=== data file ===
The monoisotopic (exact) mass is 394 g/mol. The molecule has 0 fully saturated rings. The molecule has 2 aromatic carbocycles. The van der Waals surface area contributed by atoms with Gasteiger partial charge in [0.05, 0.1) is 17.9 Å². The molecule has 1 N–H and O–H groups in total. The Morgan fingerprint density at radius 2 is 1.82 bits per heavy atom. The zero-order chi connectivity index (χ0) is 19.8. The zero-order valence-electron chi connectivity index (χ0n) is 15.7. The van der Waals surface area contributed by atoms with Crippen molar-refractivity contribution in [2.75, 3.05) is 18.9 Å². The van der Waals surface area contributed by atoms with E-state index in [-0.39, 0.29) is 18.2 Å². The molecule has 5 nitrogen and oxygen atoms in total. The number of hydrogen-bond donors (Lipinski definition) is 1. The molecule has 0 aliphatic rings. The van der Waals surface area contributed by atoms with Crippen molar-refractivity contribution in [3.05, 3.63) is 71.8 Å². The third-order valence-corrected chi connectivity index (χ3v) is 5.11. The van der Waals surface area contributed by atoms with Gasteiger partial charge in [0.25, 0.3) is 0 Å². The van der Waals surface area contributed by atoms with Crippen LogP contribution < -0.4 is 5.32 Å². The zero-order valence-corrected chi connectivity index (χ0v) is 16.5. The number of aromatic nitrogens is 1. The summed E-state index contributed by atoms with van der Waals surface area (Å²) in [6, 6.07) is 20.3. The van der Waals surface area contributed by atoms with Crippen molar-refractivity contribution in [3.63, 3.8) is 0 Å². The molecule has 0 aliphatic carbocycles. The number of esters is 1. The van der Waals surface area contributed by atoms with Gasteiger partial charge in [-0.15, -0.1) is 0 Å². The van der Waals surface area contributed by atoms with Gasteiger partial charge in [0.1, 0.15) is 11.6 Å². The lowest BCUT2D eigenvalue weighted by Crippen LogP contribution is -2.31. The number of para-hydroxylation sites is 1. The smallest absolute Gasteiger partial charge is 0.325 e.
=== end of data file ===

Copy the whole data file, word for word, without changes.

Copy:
The monoisotopic (exact) mass is 394 g/mol. The molecule has 0 fully saturated rings. The molecule has 2 aromatic carbocycles. The van der Waals surface area contributed by atoms with Gasteiger partial charge in [0.05, 0.1) is 17.9 Å². The molecule has 1 N–H and O–H groups in total. The Morgan fingerprint density at radius 2 is 1.82 bits per heavy atom. The zero-order chi connectivity index (χ0) is 19.8. The zero-order valence-electron chi connectivity index (χ0n) is 15.7. The van der Waals surface area contributed by atoms with Crippen molar-refractivity contribution in [2.75, 3.05) is 18.9 Å². The van der Waals surface area contributed by atoms with E-state index in [-0.39, 0.29) is 18.2 Å². The molecule has 5 nitrogen and oxygen atoms in total. The number of hydrogen-bond donors (Lipinski definition) is 1. The molecule has 0 aliphatic rings. The van der Waals surface area contributed by atoms with Crippen molar-refractivity contribution in [3.05, 3.63) is 71.8 Å². The third-order valence-corrected chi connectivity index (χ3v) is 5.11. The van der Waals surface area contributed by atoms with Gasteiger partial charge in [0.25, 0.3) is 0 Å². The van der Waals surface area contributed by atoms with Crippen LogP contribution < -0.4 is 5.32 Å². The zero-order valence-corrected chi connectivity index (χ0v) is 16.5. The number of aromatic nitrogens is 1. The summed E-state index contributed by atoms with van der Waals surface area (Å²) in [6, 6.07) is 20.3. The van der Waals surface area contributed by atoms with Crippen molar-refractivity contribution in [3.63, 3.8) is 0 Å². The molecule has 0 aliphatic carbocycles. The number of esters is 1. The van der Waals surface area contributed by atoms with Gasteiger partial charge in [-0.15, -0.1) is 0 Å². The van der Waals surface area contributed by atoms with Gasteiger partial charge in [0.1, 0.15) is 11.6 Å². The lowest BCUT2D eigenvalue weighted by Crippen LogP contribution is -2.31. The number of para-hydroxylation sites is 1. The smallest absolute Gasteiger partial charge is 0.325 e.